Do you know your Uber rating? Trust me, you don’t want to.
Ever since I discovered there was a place — nestled deep within the ride-sharing app, in an FAQ on a submenu’s submenu — where this ominous magic number lives, taking Uber has been ruined.
On Uber, an app that works like a virtual taxi dispatch connecting passengers with drivers in their personal vehicles, passengers typically give out anywhere from one to five stars to their drivers at the end of each trip. The average score keeps drivers accountable with the company.
But at the same time we passengers are judging our drivers based on the cleanliness of their vehicles, how long they took to pick us up and whether they took a bad route, they’re judging us, too.
Uber doesn’t make it easy to see our ratings as passengers, and there’s a good reason why, I’ve discovered: Like the taste of the forbidden apple, our ratings cannot be unknown.
I first glimpsed my rating this summer (thanks to Jen Doll’s hilarious essay) only to discover, tragically, that it was low. It may not sound bad to the casual observer — 4.45 out of 5 — but in a hurried world where most people, drivers and passengers alike, simply dole out 5 stars for everything just to move on to the next ride, a 4.45 carries a certain stigma. Namely, that a lot of drivers took a moment to register what a lousy time they’d had with me in their back seat.
I’ve had drivers tell me they don’t usually accept a passenger with anything less than 4.5 stars. Others say they will go down to 4.0 before rejecting a ride. But everyone I spoke to agreed, 4.45 is not good. On a 100-point scale between 4 and 5, it’s a failing grade.
One of my friends drives Uber, and he told me he gives a 5 to everyone unless they say something racist or offensive, or spill their food all over — and even then, he’ll only dock them a star if he remembers to do it. In other words, it takes some effort to lose a star.
I became obsessed with my score, rechecking after every ride, only to see it hold steady, and once, go down even lower. Meanwhile, I tried to make sense of this judgment on my existence. I’m neat and quiet, I don’t smell or eat in the car, I haven’t spilled anything or tracked in mud. So why don’t my drivers like me?
I asked Bradley, the driver of a Mazda 5, on a late trip home from a birthday party at Dulono’s. Like a model passenger, I was waiting outside for him when he pulled up. After a minute of pleasantries, I got down to business. What did he think of my score?
“It’s low,” he confirmed.
But I seemed like a nice enough person, right? What would I have to do to lose a star?
“Not talk?” he hypothesized.
So it wasn’t about making my driver wait for me to get into the car, or giving bad directions, or even body odor. Apparently, I’m just rude.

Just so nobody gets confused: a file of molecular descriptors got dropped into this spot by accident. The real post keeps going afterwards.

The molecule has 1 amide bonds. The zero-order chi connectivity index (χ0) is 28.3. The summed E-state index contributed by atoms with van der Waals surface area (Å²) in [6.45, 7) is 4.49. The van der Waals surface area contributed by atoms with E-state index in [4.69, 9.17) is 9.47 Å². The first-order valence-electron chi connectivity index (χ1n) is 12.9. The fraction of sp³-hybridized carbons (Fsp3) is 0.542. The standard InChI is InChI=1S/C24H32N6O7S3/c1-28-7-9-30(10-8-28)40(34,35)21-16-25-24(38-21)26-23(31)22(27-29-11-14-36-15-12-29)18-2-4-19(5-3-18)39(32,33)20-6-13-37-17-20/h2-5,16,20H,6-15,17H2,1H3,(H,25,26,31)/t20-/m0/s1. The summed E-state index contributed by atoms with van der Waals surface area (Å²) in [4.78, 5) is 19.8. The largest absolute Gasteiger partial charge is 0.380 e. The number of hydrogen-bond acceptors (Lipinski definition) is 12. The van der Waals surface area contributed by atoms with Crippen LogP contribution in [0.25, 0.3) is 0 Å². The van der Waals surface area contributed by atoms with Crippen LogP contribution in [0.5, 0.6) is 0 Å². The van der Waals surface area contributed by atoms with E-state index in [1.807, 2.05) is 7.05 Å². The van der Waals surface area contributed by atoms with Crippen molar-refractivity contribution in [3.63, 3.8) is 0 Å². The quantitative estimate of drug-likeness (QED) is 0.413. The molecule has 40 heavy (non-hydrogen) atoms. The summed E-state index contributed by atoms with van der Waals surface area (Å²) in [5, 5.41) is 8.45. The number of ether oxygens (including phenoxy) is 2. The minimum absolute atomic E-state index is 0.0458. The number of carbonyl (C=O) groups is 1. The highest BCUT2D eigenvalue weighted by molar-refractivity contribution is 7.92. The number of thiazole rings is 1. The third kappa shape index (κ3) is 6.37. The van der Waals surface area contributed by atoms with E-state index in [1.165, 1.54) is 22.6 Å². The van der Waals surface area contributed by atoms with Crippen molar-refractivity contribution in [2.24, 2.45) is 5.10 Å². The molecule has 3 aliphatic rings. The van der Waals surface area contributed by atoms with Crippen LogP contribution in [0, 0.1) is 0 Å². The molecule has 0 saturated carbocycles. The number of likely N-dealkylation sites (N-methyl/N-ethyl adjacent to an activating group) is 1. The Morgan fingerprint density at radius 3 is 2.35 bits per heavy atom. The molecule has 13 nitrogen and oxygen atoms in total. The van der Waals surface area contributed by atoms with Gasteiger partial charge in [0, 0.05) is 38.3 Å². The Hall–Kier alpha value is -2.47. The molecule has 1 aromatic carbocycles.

I came of age taking yellow cabs in New York City, where drivers and I were kept at a distance by a plastic barrier and the white noise of Taxi TV and whoever they were talking to in their Bluetooths. Maybe once a year, I’d have an amazing conversation with a driver about where they were from or passenger horror stories or whether they really had to pee in a bottle because they couldn’t afford to take a bathroom break. But those moments were rare and fleeting, a unicorn in a field of sunflower-colored sedans.
Taking a taxi was also a luxury, a pricey but often quicker — and air-conditioned — alternative to the subway. When I indulged, it was my chance to sit back, tune out, play a few rounds of Candy Crush and be alone with my thoughts.
Uber wasn’t in New York City when I left in 2012, but I’ve used it there since, and it basically operates just like a cab or a town car. The transaction is still anonymous.
In Minnesota, it’s clearer that these aren’t professional drivers, but folks who often have other jobs and are just trying to make a few bucks in the burgeoning “gig economy” by opening up their personal vehicles to strangers. And maybe they want to talk while they do it.
I get it. But to be perfectly honest, I just wanted to play on my phone. Was my aversion to chitchat offensive to my Minnesota drivers’ standards of politeness?
My driver friend, who’s also from the East Coast, tells me he only engages in conversation if the passenger initiates it.
“I have the same spiel I give to every person,” he said. “It’s so mind-numbing. None of these conversations are real. Ninety-eight percent of it is ‘How are you?’ ‘That’s cool.’ ”
But he’s concerned, too, that he’s not talking enough with his riders; he’s been getting a few 4’s lately.
Lately, I’ve gone out of my way to make cheerful small talk. I’ve had more discussions about construction than I thought possible. I’ve googled factoids and looked up the weather report for my drivers. I end every trip by proclaiming, “This has been a five-star ride!”
Once in a while, I’ll have one of those unicorn conversations, too. In the course of 10 minutes, my driver and I have shared our life stories and hopes and dreams, and came one notch closer to connecting with another human on this vast planet.
I may have fallen behind on Candy Crush, but my Uber rating is now up to a 4.49.
And in case you’re wondering, here’s how to see your Uber rating:
In the Uber app, click the sidebar menu and click Help. Click Account and Payment, then Account Settings & Ratings, then “I’d like to know my rating.” This next screen gives you a chance to turn back. Click the big “Submit” button and your score will pop up. Don’t say we didn’t warn you.